Q&A: How Do I Address Sticky Situations in Guest Follow-Up?
How do I address uncomfortable situations or conversations that sometimes arise when I’m following up with our first-time guests?
[name withheld, Hendersonville, TN]
We’ve all been there: when you ask a first-time guest “How was your experience?” they actually tell you. And they’re gut-level honest about it. And they don’t pull any punches.
Since the question-asker didn’t give me a specific situation, let me offer a concrete example that actually happened to me a few years ago. This particular guest didn’t wait for our staff to call them. I met them on the sidewalk after they walked out of our auditorium for the first (and, spoiler: last) time, and they began peppering me with questions about our theology, philosophy, methodology, ecclesiology, microbiology, you name it.
I knew I was in trouble when the husband gave me a list of nationally-known pastors, and said, “I need a guarantee that your pastor will never quote any of these people from the pulpit.”
(Stay tuned for more on that below.)
Here’s how I typically handle those sticky situations:
1. Have a firm grasp on who you are.
This has to be established before you ever pick up the phone. We can call it knowing your church’s identity or knowing the lane you’re running in or knowing what God has called you to, but regardless, we do our community few favors when we pursue every idea or option that’s in front of us. I’ve often said that our church is open to everyone, but it’s not for everyone. We don’t hand out a quiz at the door to see if your theology matches ours. You’re welcome to come, to observe, to explore, to ask questions, even to argue a bit. But theologically, we know who we are and what we believe, and we can’t (won’t!) change that with the winds.
[related post: Your Alternate Agenda is Not Welcome Here]
2. Make sure you know where / why they’re pushing back.
Let’s say that a guest came to your church, you called to ask about their experience, and they begin to lambast the Sunday sermon. Was it actually the sermon? The pastor? The topic? Did it trigger another sermon from their previous pastor that was mishandled? We needn’t be too quick to rush into an answer without asking good questions to make sure we understand where they’re coming from.
[related post: Listen]
3. Identify with their angst when you can.
When we set up an “us vs. them” mentality simply because someone is being critical, we won’t get too far in the conversation. If a guest is complaining about the style of music, I might say, “I understand where you’re coming from. I’m on staff, and I don’t like 100% of the songs we sing. But what I’ve learned over the years is that the church can’t fully cater to the preferences of one person, and if I’m singing a musical style that resonates with a brother and sister in Christ, I’m happy to lay down my preferences for them.”
[related post: Killing the Culture of Entitlement]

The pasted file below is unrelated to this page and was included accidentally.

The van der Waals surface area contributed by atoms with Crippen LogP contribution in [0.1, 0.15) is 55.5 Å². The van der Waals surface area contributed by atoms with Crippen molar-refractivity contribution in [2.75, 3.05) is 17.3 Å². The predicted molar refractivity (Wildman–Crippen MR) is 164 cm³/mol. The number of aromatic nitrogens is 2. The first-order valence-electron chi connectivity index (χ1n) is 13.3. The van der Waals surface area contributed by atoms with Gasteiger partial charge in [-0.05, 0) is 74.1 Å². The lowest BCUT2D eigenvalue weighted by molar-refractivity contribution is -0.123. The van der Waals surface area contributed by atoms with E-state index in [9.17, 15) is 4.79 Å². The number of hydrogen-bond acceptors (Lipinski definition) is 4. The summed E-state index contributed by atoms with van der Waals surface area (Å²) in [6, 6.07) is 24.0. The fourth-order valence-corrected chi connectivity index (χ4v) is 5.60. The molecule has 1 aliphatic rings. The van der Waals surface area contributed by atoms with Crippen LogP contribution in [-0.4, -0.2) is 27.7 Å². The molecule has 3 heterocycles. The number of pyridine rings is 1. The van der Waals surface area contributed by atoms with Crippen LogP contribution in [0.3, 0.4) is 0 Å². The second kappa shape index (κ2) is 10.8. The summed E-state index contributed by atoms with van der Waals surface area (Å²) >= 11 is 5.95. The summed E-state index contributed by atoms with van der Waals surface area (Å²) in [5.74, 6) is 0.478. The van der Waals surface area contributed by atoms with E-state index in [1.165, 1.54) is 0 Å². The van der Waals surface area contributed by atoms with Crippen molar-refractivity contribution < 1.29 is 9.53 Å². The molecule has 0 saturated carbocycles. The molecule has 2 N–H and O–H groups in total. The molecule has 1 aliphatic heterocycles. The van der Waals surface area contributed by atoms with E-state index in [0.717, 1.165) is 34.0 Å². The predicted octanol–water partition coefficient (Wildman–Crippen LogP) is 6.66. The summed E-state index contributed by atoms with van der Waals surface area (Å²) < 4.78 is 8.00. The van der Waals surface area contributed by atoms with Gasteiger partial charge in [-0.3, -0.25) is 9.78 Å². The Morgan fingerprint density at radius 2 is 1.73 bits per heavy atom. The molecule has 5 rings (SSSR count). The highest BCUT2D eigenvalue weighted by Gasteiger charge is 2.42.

4a. Don’t promise what you can’t deliver.
When a first-timer asks for guarantees or lays down an ultimatum (using the example in the intro paragraph), be very careful to avoid saying things like “I’ll look into that” or “It’s not always like that.” Doing so makes it seem as though a change is coming. And if #1 is true, it may not be. Don’t bait-and-switch them in an effort to keep them.
4b. Be honest.
I’ve numbered these 4a and 4b because they’re two sides of the same coin. Let me finally get back to the “list of preachers that my preacher will never quote” illustration. In that situation, I did not follow my advice of point #2. I did try to identify with the asker’s frustration. But at some point in the conversation, I said,
“I will not tell you that our pastor never quotes any of those guys. He may quote them because he agrees with them on that point, but not the rest of their theology. He may quote them to set up a differentiation between the point he’s making and the point they’re making. And in addition to quoting pastors, he quotes pop stars and atheist philosophers and historical dictators for further illustration. So no, I can’t promise you that he won’t. But I can tell you that if that’s a deal breaker, this may not be the best place for you to put down roots.”
5. In all things, show grace.
If you’re holding true to point #1, you will eventually see a first-time guest choose not to return (that was certainly the case in the “quoting pastors” couple). But we parted the conversation respectfully. I suggested a few churches in the area that might align with their requirements. And I told them that they were always welcome to gather with us again at any time, if they were able to lay down those preferences. As far as I know, they still haven’t been back, but the point is, I hope they felt welcome to come back.
How do you handle sticky situations with a guest?
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